Covid-19 has had a negative effect on athletes with disability in South Africa, as both local and international tournaments were postponed, leaving the likes of legendary Paralympic champion, Zanele Situ without income for months.
Situ is hoping to take part in the upcoming Tokyo Olympics and lead the way for other disabled athletes, but her journey requires financial backing.
“I have a massive challenge because I have not been training much and there is no money to do it,” Situ told gsport.
“I am keeping my head up and promising myself that things will be normal again.
“I am facing a lot more challenges than trying to pursue my passion. I have rent to pay for, food to buy and I need to fix my wheelchair.” – Paralympic champion, Zanele Situ
“I am facing a lot more challenges than trying to pursue my passion. I have rent to pay for, food to buy and I need to fix my wheelchair.”
Thirty-seven years ago, Situ was diagnosed with tuberculosis in her spine, resulting in an inability to walk after entering a two-year semi-coma.
She did not allow her disability to stop her from pursuing a career in sports and in 1988, the now 49-year-old represented South Africa at her first IPC Athletics World Championships in England.
At the event, she entered into the javelin and discus events, winning gold in javelin with a best throw of 14.45 metres, and bronze in the discus throw.
This led her to the 2000 Summer Paralympics in Sydney where she won a gold in the F52-54 javelin and a silver in the F51-54 discus.
By taking gold in Sydney she became the first black African woman to win a Paralympic title for South Africa.
Two years later she successfully defended her javelin world title in Lille, but despite adding almost two meters to her discus distance from Birmingham, it was only good enough for a fourth-place finish.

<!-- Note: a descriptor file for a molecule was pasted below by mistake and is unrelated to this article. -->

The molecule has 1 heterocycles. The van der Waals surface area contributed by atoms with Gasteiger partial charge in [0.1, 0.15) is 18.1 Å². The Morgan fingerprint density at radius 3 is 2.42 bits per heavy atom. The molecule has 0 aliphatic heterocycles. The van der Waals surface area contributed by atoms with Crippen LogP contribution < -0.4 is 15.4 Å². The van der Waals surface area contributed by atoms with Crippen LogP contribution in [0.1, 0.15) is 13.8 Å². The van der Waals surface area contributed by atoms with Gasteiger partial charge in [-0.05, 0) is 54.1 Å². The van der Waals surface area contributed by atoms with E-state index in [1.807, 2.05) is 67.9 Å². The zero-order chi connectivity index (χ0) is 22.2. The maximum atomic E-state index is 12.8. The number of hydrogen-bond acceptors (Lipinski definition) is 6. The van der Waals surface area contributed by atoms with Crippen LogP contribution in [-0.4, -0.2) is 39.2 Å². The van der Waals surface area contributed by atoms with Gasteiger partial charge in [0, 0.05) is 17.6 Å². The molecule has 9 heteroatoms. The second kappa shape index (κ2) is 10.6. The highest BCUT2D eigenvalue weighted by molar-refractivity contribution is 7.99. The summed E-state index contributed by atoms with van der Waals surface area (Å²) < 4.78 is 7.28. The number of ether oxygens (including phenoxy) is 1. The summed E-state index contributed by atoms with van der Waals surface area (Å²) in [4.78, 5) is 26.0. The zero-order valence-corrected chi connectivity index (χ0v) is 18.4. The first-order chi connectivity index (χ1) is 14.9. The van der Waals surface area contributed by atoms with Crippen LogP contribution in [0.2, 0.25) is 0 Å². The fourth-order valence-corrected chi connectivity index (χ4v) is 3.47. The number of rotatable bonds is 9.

In 2004, she was recognised by the International Paralympic Committee and awarded the Whang Youn Dai Achievement Award as she best embodied the spirit of the Games.
In between 2012 and 2016 Summer Paralympics, Situ claimed two more world bronze medals, at Lyon (2013) and Doha (2015), both in the javelin.
At Rio, in the 2016 Paralympics, she achieved a personal best in the javelin, throwing a 17.90 metre mark in her third round to take her first Paralympic medal in twelve years, a bronze.
At the Games, she was also recognised by South Africa, being given the honour of flag bearer during the opening ceremony.
“When I established the world record in Sydney and the moment I held the gold medal in my hand.” – Situ reveals the highlight of her career.
“I think my most outstanding moment would be when I established the world record in Sydney and the moment I held the gold medal in my hand,” Situ reveals.
With less than a year left before the Tokyo Olympics is set to take place, Situ is looking to keep her spirits up.
“I inspire myself because I believe that I can do anything.
“My setbacks and challenges are part of life and in future I wish to see myself in good space having my own house, car and enough money to live,” she concludes.
Photo 1 Caption: Zanele Situ pictured on the gsport Awards stage in 2018 where she was honoured with the Albertina Sisulu Centenary Special Recognition award. Photo: gsport